Memorial Day weekend is the unofficial kickoff of summer and boating season. Public safety officials are reminding boaters, kayakers, and other lakegoers to be cautious when on the water, wear a personal floatation device, and not drink alcohol, especially while driving a boat or other watercraft. Courtesy photo by Tavis Wilson
Boaters planning to hit the Highland Lakes over Memorial Day weekend won’t be alone.
“Texas game wardens will be out in full force this weekend to ensure the public enjoys their time on the water responsibly, but we need boaters to make sure they are taking safety precautions seriously, too,” said Cody Jones, assistant commander of Marine Enforcement for the Texas Parks and Wildlife Department. “Most of the tragic deaths and serious injuries that occurred in Texas waters last year could have been prevented by following a few simple and important steps: wearing a life jacket and using a safety ignition kill switch.”
According to the TPWD, 36 people died in boating-related accidents on Texas waters in 2019.
While the COVID-19 pandemic has slowed down other activities, it appears to have had the opposite effect on boating and lake use. Jones said the department has seen a “stark increase” in boating and water recreation during the spring, and some of it has led to tragedy.
“During March and April of 2020, Texas has experienced a roughly 45 percent increase in open water-oriented fatalities, including boating and swimming incidents over the same period in 2019,” he said. “Summer has arrived early for many, and with it comes the need for people to remember to wear their life vest.”
He added that drowning remains the highest reported cause of death in boating fatalities, “and most victims are found not wearing a life jacket.” Under Texas law, there must be a life jacket available to everyone aboard a boat or paddle craft. The law also requires children under the age of 13 to wear one while the craft is underway or drifting.
Another safety measure the TPWD stresses is the use of ignition kill switches. Under Kali’s Law, which went into effect last year, operators of watercraft under 26 feet in length must use a kill switch when going faster than headway speed. But, Jones pointed out, the switch is only effective if the operator clips it on.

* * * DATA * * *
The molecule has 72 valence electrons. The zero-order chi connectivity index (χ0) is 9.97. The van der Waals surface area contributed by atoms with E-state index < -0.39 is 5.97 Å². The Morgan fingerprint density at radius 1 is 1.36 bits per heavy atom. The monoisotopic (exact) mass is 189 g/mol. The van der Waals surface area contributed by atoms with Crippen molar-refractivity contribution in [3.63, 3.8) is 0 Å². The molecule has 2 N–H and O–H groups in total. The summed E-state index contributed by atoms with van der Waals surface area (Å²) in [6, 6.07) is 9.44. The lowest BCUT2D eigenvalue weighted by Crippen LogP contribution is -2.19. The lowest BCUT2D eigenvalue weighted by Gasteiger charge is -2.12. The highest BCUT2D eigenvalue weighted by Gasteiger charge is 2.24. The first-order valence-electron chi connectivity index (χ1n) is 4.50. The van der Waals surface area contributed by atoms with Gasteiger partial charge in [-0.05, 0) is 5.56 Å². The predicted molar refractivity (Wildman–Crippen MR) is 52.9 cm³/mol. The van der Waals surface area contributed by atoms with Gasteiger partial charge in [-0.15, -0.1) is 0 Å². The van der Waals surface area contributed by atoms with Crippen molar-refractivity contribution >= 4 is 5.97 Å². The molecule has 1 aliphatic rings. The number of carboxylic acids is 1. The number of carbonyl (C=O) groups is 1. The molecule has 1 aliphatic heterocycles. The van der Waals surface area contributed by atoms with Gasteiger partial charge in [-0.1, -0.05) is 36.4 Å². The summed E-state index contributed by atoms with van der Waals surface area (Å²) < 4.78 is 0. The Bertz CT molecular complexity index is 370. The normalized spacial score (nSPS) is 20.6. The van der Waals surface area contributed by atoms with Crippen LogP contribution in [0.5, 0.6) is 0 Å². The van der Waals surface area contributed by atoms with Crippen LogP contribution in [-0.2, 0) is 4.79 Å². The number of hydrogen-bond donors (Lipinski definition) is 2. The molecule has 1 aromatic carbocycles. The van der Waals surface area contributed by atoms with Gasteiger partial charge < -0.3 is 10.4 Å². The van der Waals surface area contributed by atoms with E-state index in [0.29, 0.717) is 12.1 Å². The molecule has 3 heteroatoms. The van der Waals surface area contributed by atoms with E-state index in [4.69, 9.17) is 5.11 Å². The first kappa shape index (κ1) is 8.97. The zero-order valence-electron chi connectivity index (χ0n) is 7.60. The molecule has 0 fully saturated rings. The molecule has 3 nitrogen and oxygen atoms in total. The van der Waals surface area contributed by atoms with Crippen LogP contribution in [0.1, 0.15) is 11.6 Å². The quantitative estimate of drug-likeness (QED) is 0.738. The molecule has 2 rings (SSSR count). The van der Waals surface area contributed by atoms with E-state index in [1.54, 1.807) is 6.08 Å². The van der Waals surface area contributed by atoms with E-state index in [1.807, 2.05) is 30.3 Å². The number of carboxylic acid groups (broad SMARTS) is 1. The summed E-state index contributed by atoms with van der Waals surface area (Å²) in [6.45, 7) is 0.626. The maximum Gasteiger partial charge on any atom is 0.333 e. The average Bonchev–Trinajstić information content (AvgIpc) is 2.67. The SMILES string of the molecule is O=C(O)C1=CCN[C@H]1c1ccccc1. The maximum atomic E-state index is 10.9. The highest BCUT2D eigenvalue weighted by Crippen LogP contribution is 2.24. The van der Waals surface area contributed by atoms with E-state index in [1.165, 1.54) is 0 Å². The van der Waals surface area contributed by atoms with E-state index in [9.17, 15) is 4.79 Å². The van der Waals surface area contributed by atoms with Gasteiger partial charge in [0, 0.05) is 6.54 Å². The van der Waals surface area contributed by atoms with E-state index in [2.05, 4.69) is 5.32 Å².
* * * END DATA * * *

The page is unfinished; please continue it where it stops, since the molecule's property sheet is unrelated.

Jones pointed out that many of the fatalities from last year could have been prevented had the driver used a kill switch.
“Some accidents are unavoidable, but if a boat operator is thrown from the helm or ejected, there is only one way to shut off the engine and stop the boat from hitting someone: a safety ignition kill switch,” he said. “It only takes a second to clip the safety ignition onto your belt loop or life jacket, and it could save your life and the lives of everyone on board.”
Game wardens and other law enforcement officers, including Lower Colorado River Authority rangers, also will be looking out for those boating while under the influence of alcohol or drugs. A BUI charge can lead to fines as well as the loss of the violator’s driver’s license.
Officials also encourage those using kayaks, canoes, and standup paddleboards to practice safety measures, including being alert to what’s going on around them, especially in areas of high boat traffic.
Kayaks and canoes sit low in the water and can be difficult for people in larger craft to see. A free paddle sports safety course can be found online.
Boater education benefits everyone. Youths born on or after September 1, 1993, must complete a boater education course before they can operate a personal watercraft or boat with a 15-horsepower rating or more. Find a course with help from the TPWD website.
LCRA spokesperson Clara Tuma urged lakegoers to pay attention to where everyone in their party is at all times, especially when swimming. It’s easy for someone to slip below the water undetected. Officials recommend someone in the party always monitor the others, and parents should pay close attention to children. Drowning is the second leading cause of accidental death among children, according to the TPWD.